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Chapter 2 : How are data represented ?

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Chapter 2: How are data represented?

- The accuracy of our results
- The speed of processing
- The range of alphabets available to us
- The size of the files we must store
- The quality of graphics on screen and on paper
- The time it takes for Internet download

- Cheapest and simplest in design and engineering
- Switch: on 1; off 0
- Circuit: voltages
- 1.7 volts – higher 1
- 0.0 volts - 1.3 volts 0
- Voltages (1.3 to 1.7) are avoided in design

- Mathematics: binary numbers
- Using digits 0 and 1 only.

- Decimal # system
- 10 symbols: 1, 2, 3,…9, 0
- Base = 10 (We have 10 fingers)
- Decimal number 2324 reads “2 thousands 3 hundreds twenty four”.

- Binary # system
- 2 symbols: 0 and 1
- Base = 2
- Binary number 1101 = ?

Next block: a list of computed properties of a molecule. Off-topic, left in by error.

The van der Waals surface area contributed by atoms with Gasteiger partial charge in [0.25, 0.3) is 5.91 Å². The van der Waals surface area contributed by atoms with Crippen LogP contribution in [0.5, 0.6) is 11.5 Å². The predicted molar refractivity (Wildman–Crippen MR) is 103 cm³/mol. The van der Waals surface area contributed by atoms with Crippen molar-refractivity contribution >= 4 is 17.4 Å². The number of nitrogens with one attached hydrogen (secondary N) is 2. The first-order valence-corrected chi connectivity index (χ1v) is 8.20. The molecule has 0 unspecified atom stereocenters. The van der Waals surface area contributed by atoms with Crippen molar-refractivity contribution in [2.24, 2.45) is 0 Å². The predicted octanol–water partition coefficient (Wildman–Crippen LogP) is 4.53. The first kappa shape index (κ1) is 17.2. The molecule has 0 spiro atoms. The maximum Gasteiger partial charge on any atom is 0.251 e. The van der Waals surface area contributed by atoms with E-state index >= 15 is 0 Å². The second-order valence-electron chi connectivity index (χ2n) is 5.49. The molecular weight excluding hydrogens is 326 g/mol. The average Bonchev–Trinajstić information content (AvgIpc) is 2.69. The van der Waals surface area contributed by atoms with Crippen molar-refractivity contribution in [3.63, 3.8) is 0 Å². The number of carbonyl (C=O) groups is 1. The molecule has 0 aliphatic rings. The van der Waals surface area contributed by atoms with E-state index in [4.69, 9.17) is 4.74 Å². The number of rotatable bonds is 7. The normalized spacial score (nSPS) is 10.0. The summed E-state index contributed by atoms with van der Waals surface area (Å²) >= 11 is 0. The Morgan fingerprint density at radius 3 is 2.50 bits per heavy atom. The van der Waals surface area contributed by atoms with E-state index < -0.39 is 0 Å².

Decimal # System:

2

3

2

4

.

Each digit represents:

2*1000

3*100

2*10

4*1

Position values:

1000

100

10

1

Position values (base):

103

102

101

100

Value in Decimal:

2*1000+3*100+2*10+4*1 = 2324D

Binary # System:

1

1

0

1

.

Position values (base):

23

22

21

20

Position values:

8

4

2

1

Each digit represents:

1*8

1*4

0*2

1*1

Value in Decimal:

1*8+1*4+0*2+1*1 = 13D

- Binary digits – bits
- 8 bits = 1 byte
- 210 bytes = 1024 bytes =1 kilobytes = 1KB
- 220 bytes = 210 KB = 1 megabytes = 1MB
- 230 bytes = 210 MB = 1 gigabytes = 1GB
- 240 bytes = 210 GB = 1 terabytes = 1TB

- Instructions
- Computer instructions are coded in sequences of 0’s and 1’s

- Numbers
- 2324, -34.35, 34567890123.12345

- Characters and symbols
- A, B, C, … Z, a, b, c,… z,
- 0, 1, 2, 3 … 9, +, -, ), (, *, &, etc

- Images
- Photos, charts, drawings

- Audio
- Sound, music, etc

- Video
- Video clips and movies

- Fixed-size-storage approach:
- Computers allocate a specified amount of space for a number

- Integers
- 1 bit: 0 to 1
- 2 bits: 00, 01, 10, 11 0 to 3
- 4 bits: 0000, 0001, 0010, … 1111 0 to 15
- 1 byte: 0 to 255
- 2 bytes: -32768 to +32767